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I had a terrible experience with my male Boston Terrier and his stinky constant gas explosions and diarrhea. I changed his food constantly which did not solve the problem since I got him in 2010 as a puppy. Finally I said no more so I took him to his vet. After he was weighed and checked, he was found to be overweight.
He was at an obese 37 pounds, where he should be in the 20s. The vet put him on a Royal Canin Veterinarian diet with venison and potatoes. He gets 1/4 to 1 cup of food a day and no treats. He tries not to eat the food, but it is all I give him except a dentastix at night so he has no choice. It has been 3 weeks on the diet and he is down to 33 1/4 lbs. No gas, no diarrhea, and no farting.
I am a happy person and he is a non stinky dog. Now if I could cure his snorting and snoring when he sleeps that would be a winner, but loving him is enough.
Source: My Vet
Large dogs tend to eat their food too fast and inhale air which causes gas. By placing a tennis ball in the bowl, they must eat slower. This reduces the amount of gas your dogs will have.
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We have a wonderful dog who is a Lab. He is a great pet, but he has awful gas. When this occurs it stinks up the whole room and makes us sick to our stomach. It is so bad that I have a large can of Lysol by my chair to freshen the air after his episode.
We have not switched his food and he does not get table scraps. I am wondering if anyone knows why this is happening all the sudden and if there is anything we can do for him and us, because I'm sure he has to be uncomfortable also.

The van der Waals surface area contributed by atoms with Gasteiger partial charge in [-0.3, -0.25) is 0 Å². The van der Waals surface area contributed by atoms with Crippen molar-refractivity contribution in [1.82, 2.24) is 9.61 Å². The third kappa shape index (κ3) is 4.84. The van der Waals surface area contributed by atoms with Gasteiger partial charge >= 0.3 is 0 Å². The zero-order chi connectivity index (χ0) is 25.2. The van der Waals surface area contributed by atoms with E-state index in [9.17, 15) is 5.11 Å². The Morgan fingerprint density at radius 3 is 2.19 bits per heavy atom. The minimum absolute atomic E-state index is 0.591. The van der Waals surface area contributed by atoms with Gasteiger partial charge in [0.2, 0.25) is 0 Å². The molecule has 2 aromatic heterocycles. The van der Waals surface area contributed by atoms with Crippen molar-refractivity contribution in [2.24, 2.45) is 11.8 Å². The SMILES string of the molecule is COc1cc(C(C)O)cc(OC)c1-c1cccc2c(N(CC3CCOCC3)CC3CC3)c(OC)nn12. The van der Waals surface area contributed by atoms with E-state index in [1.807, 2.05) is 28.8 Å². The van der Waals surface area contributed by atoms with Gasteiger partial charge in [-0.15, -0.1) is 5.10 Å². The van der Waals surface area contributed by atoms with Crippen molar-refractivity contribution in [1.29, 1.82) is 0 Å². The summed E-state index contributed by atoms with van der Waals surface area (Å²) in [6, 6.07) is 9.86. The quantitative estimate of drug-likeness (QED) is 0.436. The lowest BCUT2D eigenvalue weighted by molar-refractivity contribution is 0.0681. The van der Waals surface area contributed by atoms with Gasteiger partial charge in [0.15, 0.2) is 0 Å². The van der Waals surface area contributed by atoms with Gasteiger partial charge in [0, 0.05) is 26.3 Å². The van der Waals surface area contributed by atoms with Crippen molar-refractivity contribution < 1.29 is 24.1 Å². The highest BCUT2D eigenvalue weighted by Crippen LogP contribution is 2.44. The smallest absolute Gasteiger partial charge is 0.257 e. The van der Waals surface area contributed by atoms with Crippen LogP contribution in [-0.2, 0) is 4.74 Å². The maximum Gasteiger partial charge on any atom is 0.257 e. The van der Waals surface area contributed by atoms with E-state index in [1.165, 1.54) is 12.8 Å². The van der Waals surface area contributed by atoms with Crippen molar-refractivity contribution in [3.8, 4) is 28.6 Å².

By angela77 from IA
We were feeding our Boxer Ol' Roy dog food and it was awful. After we changed to Purina Lamb and Rice, we stopped having this problem. Also, when we have fed her canned cheap dog food she had gas. We also never feed her raw hides. It bothers her stomach and I read it isn't good for dogs. J. B.
While a trip to the vet might be in order, until you can get him/her into see the vet. You can give them a tablespoon of fenugreek seeds (I brown mine in a bit of olive oil or real butter) and mix it into their food, and while it doesn't stop the gas.
I have also give my dogs a tablespoon of canned pumpkin and that seems to help also. Most dogs are like people; when they have to go they get gassy, so a long walk might be in order also, but the fenugreek really works.
Add some yogurt to the food. Works like a charm! Good luck.
Your dog sounds like he has a digestion problem. You should ask the vet about this. You didn't say how old the dog is. Some dogs, like Bulldogs and Boston Terriers, normally pass a lot of gas because of the way they breathe, but I haven't heard of labs having that problem.
Luci is a 10 week old Boxer. I feed her a very nutritional food 3x a day. The problem is her flatulence, it's silent, but very deadly! It's embarrassing when we are out and when guests come over. She can literally clear a room. She doesn't seem to have any discomfort and is regular in her bm. Is there something I should do differently or just get used to apologizing?
By Amberly Garcia from TX
Just in case this isn't from natural causes only, it may also be worms. They cause flatulence and the odor is strong. Have the dog checked for worms and get a can of Lysol Spray Disinfectant as that helps clear the room of odor too.